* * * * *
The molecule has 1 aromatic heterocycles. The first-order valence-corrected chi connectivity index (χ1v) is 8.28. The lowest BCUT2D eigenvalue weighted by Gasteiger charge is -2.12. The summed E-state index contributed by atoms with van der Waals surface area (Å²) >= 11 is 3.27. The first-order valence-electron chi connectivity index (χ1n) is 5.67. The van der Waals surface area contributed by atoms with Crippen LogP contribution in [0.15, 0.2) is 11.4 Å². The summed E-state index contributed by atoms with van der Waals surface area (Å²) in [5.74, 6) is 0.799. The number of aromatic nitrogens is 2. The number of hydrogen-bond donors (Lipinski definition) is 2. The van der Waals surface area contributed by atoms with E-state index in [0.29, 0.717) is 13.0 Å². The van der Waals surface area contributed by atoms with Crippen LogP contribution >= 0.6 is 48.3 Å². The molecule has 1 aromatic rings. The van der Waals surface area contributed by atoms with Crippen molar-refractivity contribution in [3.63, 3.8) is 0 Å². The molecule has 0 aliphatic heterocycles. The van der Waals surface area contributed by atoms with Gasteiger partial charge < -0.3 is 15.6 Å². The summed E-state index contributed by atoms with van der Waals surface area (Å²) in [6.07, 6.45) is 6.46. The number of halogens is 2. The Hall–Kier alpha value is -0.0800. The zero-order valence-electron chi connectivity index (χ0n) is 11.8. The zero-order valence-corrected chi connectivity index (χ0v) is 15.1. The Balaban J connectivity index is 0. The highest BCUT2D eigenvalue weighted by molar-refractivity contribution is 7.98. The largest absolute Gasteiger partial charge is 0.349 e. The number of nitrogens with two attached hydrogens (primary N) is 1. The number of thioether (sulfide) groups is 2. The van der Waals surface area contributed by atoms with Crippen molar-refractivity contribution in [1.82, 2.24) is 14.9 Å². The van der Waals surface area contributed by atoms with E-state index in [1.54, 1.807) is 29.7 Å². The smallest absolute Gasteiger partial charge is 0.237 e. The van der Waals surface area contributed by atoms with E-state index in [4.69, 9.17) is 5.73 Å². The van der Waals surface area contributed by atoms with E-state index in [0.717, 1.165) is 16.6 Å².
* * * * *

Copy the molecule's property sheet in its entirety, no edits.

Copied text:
The molecule has 1 aromatic heterocycles. The first-order valence-corrected chi connectivity index (χ1v) is 8.28. The lowest BCUT2D eigenvalue weighted by Gasteiger charge is -2.12. The summed E-state index contributed by atoms with van der Waals surface area (Å²) >= 11 is 3.27. The first-order valence-electron chi connectivity index (χ1n) is 5.67. The van der Waals surface area contributed by atoms with Crippen LogP contribution in [0.15, 0.2) is 11.4 Å². The summed E-state index contributed by atoms with van der Waals surface area (Å²) in [5.74, 6) is 0.799. The number of aromatic nitrogens is 2. The number of hydrogen-bond donors (Lipinski definition) is 2. The van der Waals surface area contributed by atoms with E-state index in [0.29, 0.717) is 13.0 Å². The van der Waals surface area contributed by atoms with Crippen LogP contribution >= 0.6 is 48.3 Å². The molecule has 1 aromatic rings. The van der Waals surface area contributed by atoms with Crippen molar-refractivity contribution in [3.63, 3.8) is 0 Å². The molecule has 0 aliphatic heterocycles. The van der Waals surface area contributed by atoms with Gasteiger partial charge < -0.3 is 15.6 Å². The summed E-state index contributed by atoms with van der Waals surface area (Å²) in [6.07, 6.45) is 6.46. The number of halogens is 2. The Hall–Kier alpha value is -0.0800. The zero-order valence-electron chi connectivity index (χ0n) is 11.8. The zero-order valence-corrected chi connectivity index (χ0v) is 15.1. The Balaban J connectivity index is 0. The highest BCUT2D eigenvalue weighted by molar-refractivity contribution is 7.98. The largest absolute Gasteiger partial charge is 0.349 e. The number of nitrogens with two attached hydrogens (primary N) is 1. The number of thioether (sulfide) groups is 2. The van der Waals surface area contributed by atoms with Crippen molar-refractivity contribution in [1.82, 2.24) is 14.9 Å². The van der Waals surface area contributed by atoms with E-state index in [1.54, 1.807) is 29.7 Å². The smallest absolute Gasteiger partial charge is 0.237 e. The van der Waals surface area contributed by atoms with E-state index in [4.69, 9.17) is 5.73 Å². The van der Waals surface area contributed by atoms with E-state index in [0.717, 1.165) is 16.6 Å².